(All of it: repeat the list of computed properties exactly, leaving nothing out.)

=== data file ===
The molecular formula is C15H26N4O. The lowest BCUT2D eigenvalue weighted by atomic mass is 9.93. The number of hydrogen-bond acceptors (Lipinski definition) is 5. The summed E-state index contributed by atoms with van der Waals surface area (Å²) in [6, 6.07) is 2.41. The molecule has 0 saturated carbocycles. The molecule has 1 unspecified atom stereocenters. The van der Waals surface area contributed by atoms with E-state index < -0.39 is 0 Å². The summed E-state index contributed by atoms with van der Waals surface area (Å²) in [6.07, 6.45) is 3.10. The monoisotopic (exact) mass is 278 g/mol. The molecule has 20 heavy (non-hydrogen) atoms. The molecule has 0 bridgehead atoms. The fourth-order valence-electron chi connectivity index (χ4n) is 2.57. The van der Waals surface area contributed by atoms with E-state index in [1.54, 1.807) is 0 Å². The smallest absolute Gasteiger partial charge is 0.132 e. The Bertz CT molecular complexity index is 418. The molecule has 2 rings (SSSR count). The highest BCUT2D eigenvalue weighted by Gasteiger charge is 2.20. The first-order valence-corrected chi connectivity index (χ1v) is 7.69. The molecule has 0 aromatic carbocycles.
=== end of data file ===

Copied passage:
The molecular formula is C15H26N4O. The lowest BCUT2D eigenvalue weighted by atomic mass is 9.93. The number of hydrogen-bond acceptors (Lipinski definition) is 5. The summed E-state index contributed by atoms with van der Waals surface area (Å²) in [6, 6.07) is 2.41. The molecule has 0 saturated carbocycles. The molecule has 1 unspecified atom stereocenters. The van der Waals surface area contributed by atoms with E-state index < -0.39 is 0 Å². The summed E-state index contributed by atoms with van der Waals surface area (Å²) in [6.07, 6.45) is 3.10. The monoisotopic (exact) mass is 278 g/mol. The molecule has 20 heavy (non-hydrogen) atoms. The molecule has 0 bridgehead atoms. The fourth-order valence-electron chi connectivity index (χ4n) is 2.57. The van der Waals surface area contributed by atoms with E-state index in [1.54, 1.807) is 0 Å². The smallest absolute Gasteiger partial charge is 0.132 e. The Bertz CT molecular complexity index is 418. The molecule has 2 rings (SSSR count). The highest BCUT2D eigenvalue weighted by Gasteiger charge is 2.20. The first-order valence-corrected chi connectivity index (χ1v) is 7.69. The molecule has 0 aromatic carbocycles.